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http://www.concordia.ca/content/shared/en/news/offices/vpaer/aar/2015/03/09/jean-chretien-delivers-memorable-talk-at-concordia.html

Jean Chrétien's memorable talk at Concordia

Former Canadian prime minister wows packed house at Henri P. Habib Distinguished Speakers’ Series lecture
March 9, 2015
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By Howard Bokser

Before Jean Chrétien, LLD 10, served as Canada’s 20th prime minister from 1993 to 2003, he had already gained a reputation as one of the country’s most passionate, colourful and outspoken public figures.

On March 4, in front of a packed Sir George Williams University Alumni Auditorium in Concordia’s Henry F. Hall Building, Chrétien proved his wisdom and wit are as sharp and biting as ever. The audience of 750 included Concordians as well as several Members of Parliament, candidates for the upcoming federal election, journalists and other guests.

Chrétien delivered the Henri P. Habib Distinguished Speakers’ Series on Peace, Conflict and Global Politics in the 21st Century lecture, called “Canada: Its own flag. Its own destiny.” It was followed by a Q&A with chief news anchor of CTV Montreal News Mutsumi Takahashi, BA 79, MBA 95, LLD 13.

Chrétien provided his take on a number of historic Canadian moments to an exuberant audience, which gave him four standing ovations. These were among his memorable quotes:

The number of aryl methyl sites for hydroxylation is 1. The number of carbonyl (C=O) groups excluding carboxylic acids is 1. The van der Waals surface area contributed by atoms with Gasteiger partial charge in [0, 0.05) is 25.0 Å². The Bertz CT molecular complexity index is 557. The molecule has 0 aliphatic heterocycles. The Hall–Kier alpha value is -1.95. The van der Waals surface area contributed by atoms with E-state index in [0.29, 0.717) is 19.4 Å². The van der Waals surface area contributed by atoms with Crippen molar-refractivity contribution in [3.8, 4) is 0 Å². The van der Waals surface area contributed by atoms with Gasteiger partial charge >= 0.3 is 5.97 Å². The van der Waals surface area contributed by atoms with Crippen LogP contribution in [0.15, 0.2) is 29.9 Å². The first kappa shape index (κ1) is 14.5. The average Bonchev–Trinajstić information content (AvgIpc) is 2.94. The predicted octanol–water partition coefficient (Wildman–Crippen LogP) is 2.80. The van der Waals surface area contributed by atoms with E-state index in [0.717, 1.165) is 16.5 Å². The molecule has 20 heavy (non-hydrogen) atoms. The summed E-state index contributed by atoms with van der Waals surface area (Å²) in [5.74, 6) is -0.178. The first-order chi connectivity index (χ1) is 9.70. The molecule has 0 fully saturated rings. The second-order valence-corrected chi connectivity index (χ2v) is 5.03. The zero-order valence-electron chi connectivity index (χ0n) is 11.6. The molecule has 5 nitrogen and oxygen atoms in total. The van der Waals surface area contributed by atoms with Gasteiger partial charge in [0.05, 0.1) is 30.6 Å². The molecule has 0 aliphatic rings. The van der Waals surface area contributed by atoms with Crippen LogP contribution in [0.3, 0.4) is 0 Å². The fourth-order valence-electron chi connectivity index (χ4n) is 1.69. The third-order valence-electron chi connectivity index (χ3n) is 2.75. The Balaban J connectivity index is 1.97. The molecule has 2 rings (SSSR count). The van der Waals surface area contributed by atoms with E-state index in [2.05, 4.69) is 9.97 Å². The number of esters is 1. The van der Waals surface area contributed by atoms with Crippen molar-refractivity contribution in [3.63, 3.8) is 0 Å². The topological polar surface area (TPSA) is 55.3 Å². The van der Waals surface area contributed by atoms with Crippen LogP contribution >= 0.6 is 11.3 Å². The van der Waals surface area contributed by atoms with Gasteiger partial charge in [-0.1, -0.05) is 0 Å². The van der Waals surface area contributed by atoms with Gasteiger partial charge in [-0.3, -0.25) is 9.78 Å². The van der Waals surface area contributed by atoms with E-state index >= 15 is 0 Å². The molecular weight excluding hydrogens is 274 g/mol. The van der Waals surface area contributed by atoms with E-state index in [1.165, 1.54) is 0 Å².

• “The United Nations had a report every year on the quality of life in Canada. We were always number one, but one time we dropped to number three — and The Globe and Mail gave me hell. And now we’re number nine, 10, 11.”
  • “I was proud to tell [European leaders] I don’t have any problem with immigration in Canada. For me an immigrant is not a problem, an immigrant is an asset.”
  • Of course, the [1995 Quebec referendum] question was so confusing. ‘Do you want happiness?’ It was difficult to vote no. After that I said, ‘This will not happen anymore.’ And we passed the law that we called the Clarity Act. There would be no negotiation according to this law if the question is not clear. ‘Do you want to separate from Canada? Yes or no.’”

First elected as Liberal MP in 1963, Chrétien recounted his feelings when the Canadian flag was officially adopted in February 1965. “It was a great day on Parliament Hill. It was cold, but it was very warm in our hearts because we had our flag, at long last.”

Jean Chrétien's lecture was followed by a Q&A with CTV Montreal News co-anchor Mutsumi, BA 79, MBA 95, LLD 13. Jean Chrétien's lecture was followed by a Q&A with chief news anchor of CTV Montreal News Mutsumi Takahashi, BA 79, MBA 95, LLD 13.

The Henri P. Habib Distinguished Speakers’ Series on Peace, Conflict and Global Politics was established in 2005 in honour of Distinguished Professor Emeritus Henri Habib, who founded Concordia’s Department of Political Science and served as chair for 24 years. Past speakers include former Liberal Foreign Affairs Minister Lloyd Axworthy and former Canadian ambassador Raymond Chrétien, Jean Chrétien’s nephew.

The event was organized by Concordia’s Advancement and Alumni Relations in collaboration with Department of Political Science. Bram Freedman, vice-president of Development and External Relations, and Secretary-General, served as master of ceremonies, and Marlene Sokolon, professor and chair of Department of Political Science, also addresses the audience.

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